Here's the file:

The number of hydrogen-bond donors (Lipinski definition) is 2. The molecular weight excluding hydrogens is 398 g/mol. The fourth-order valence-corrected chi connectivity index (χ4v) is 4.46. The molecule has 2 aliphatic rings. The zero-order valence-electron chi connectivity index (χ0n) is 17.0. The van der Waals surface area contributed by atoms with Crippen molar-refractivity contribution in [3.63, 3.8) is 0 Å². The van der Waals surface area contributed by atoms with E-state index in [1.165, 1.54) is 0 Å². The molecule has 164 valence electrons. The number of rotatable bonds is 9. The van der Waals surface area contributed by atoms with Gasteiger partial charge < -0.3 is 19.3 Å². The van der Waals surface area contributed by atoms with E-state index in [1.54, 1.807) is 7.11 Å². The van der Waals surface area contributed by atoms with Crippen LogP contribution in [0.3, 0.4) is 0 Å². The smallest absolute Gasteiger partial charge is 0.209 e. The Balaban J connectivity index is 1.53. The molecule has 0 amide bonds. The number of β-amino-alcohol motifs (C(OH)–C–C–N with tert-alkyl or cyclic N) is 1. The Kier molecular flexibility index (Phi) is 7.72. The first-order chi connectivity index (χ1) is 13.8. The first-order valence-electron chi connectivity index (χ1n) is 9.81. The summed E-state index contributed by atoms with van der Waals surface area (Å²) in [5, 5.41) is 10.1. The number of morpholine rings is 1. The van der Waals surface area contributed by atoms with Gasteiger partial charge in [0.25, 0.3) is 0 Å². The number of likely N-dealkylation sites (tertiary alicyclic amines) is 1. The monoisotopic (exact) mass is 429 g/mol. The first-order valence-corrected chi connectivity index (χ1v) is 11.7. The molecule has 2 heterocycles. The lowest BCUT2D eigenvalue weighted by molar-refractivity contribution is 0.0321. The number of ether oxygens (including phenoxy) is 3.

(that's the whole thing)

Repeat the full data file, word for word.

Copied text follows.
The number of hydrogen-bond donors (Lipinski definition) is 2. The molecular weight excluding hydrogens is 398 g/mol. The fourth-order valence-corrected chi connectivity index (χ4v) is 4.46. The molecule has 2 aliphatic rings. The zero-order valence-electron chi connectivity index (χ0n) is 17.0. The van der Waals surface area contributed by atoms with Crippen molar-refractivity contribution in [3.63, 3.8) is 0 Å². The van der Waals surface area contributed by atoms with E-state index in [1.165, 1.54) is 0 Å². The molecule has 164 valence electrons. The number of rotatable bonds is 9. The van der Waals surface area contributed by atoms with Gasteiger partial charge < -0.3 is 19.3 Å². The van der Waals surface area contributed by atoms with E-state index in [1.54, 1.807) is 7.11 Å². The van der Waals surface area contributed by atoms with Crippen LogP contribution in [0.3, 0.4) is 0 Å². The smallest absolute Gasteiger partial charge is 0.209 e. The Balaban J connectivity index is 1.53. The molecule has 0 amide bonds. The number of β-amino-alcohol motifs (C(OH)–C–C–N with tert-alkyl or cyclic N) is 1. The Kier molecular flexibility index (Phi) is 7.72. The first-order chi connectivity index (χ1) is 13.8. The first-order valence-electron chi connectivity index (χ1n) is 9.81. The summed E-state index contributed by atoms with van der Waals surface area (Å²) in [5, 5.41) is 10.1. The number of morpholine rings is 1. The van der Waals surface area contributed by atoms with Gasteiger partial charge in [0.25, 0.3) is 0 Å². The number of likely N-dealkylation sites (tertiary alicyclic amines) is 1. The monoisotopic (exact) mass is 429 g/mol. The first-order valence-corrected chi connectivity index (χ1v) is 11.7. The molecule has 2 heterocycles. The lowest BCUT2D eigenvalue weighted by molar-refractivity contribution is 0.0321. The number of ether oxygens (including phenoxy) is 3.